I’ve never been a fan of the word “destiny”. It sounds like such a hippy dippy, head-in-the-clouds kind of word. The truth is, though, that destiny is such vital force in our life that if we don’t have a vision for where we’re going, we’ll find ourselves wandering around aimlessly doomed to repeat the same mistakes. When finally coming up for air after a rough time in my life I invited interior stylist Suzanne O’Donnell over to help me organize my home and it turned out she had a lot of insight into my destiny and how our living environments affect our faith in ourselves and our future.
The first thing she did was look at all the photos around my house and say, “Do you want to be single forever?” I burst out laughing. “What do you mean?” I said.
“Every picture in your place is either you and your daughter, alone, or a portrait or sketch of a woman alone, or pictures of you and your girlfriends.” I saw her point, but what was I gonna put up instead? That’s my life right now! And I really enjoy it, actually. “Well, I’m really not in any rush to fill a man-vacancy” I told her. “It’s wonderful to celebrate the beauty of your family is it is now” she said, “but it’s also important to surround yourself with things that remind you where you’re going. If there are no couples in your life you admire, then choose some couples from history whom your admire. Place a few pictures of them around, just to remind you that the kind of love you hope for is possible. It’s not a focal point, it’s just something you know is coming in it’s time and you’re honoring that.”
This mindset shifted a lot in me and I began to look at everything around me in a new way. What am I surrounding myself with and what does it represent to me? I’m I holding on to old things so tightly that I can’t make space for the new things?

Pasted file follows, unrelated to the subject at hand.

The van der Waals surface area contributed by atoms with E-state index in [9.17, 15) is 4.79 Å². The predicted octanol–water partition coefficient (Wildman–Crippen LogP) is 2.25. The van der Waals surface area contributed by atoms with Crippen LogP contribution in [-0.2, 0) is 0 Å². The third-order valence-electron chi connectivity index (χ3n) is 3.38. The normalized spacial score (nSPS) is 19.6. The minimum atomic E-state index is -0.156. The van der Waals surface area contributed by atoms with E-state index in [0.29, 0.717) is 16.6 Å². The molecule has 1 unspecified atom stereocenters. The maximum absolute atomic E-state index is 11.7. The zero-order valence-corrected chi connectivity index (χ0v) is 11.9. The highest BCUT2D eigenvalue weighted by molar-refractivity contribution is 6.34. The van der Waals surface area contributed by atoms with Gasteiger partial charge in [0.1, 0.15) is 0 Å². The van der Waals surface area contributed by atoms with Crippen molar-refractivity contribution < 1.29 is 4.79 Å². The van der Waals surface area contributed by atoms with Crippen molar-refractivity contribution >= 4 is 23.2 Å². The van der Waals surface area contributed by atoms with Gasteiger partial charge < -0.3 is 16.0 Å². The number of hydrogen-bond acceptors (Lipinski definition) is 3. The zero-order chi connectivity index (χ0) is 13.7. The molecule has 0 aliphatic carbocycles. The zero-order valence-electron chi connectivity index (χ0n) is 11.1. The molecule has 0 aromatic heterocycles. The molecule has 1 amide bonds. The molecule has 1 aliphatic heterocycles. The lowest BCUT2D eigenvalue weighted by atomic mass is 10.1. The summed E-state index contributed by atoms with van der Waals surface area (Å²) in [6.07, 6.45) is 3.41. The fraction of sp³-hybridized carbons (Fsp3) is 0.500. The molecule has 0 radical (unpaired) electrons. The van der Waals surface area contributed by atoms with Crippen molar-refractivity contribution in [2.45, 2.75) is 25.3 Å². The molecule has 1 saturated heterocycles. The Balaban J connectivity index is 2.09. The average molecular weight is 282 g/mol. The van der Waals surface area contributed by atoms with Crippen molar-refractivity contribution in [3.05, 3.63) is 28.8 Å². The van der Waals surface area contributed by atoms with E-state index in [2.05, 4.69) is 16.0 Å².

I asked Suzanne to have a chat with MVL in hopes that she could pass on more of her wisdom for all of you too! Here’s what we found out…
BJL: How did you get started as an interior decorator?
SO: Well, the truth is, I refer to myself as a “Professional Organizer and Interior Stylist”. My sister is a real interior decorator and I can’t compare to what she does. But I have a lot of design background in my family history so I’ve always had an eye for how to put things in places that make sense. I started as an assistant to Keenen Ivory Wayons and at some point he decided to redo his house. We hired a designer who just ultimately had a totally different vision than Keenen’s but we had gotten so far in the process that I just ended up finishing it all with him, just the two of us. I went out and got a license so I could buy the stuff wholesale. He’s like me–has a great eye, I think it’s the director in him.
BJL: So it just sparked and took off from there?
SO: Not exactly, it took a few years before I was ready to fully embrace it. I still wanted to be an actress at the time, but it wasn’t happening the way I wanted it to. I was getting lots of callback but things would always fall through at the last minute. And I’m not the kind of gal who likes to sit around and flip through magazines or get on Facebook. I make projects for myself! So, I created my organizing company. After 4 years of coming close but never booking, my agents dropped me and but my organizing business was going so well it just took off before I had a chance to think about it. That all sort of led me through this process of trying to find out who I was when I wasn’t taking care of someone, which is all I’d been doing for so long.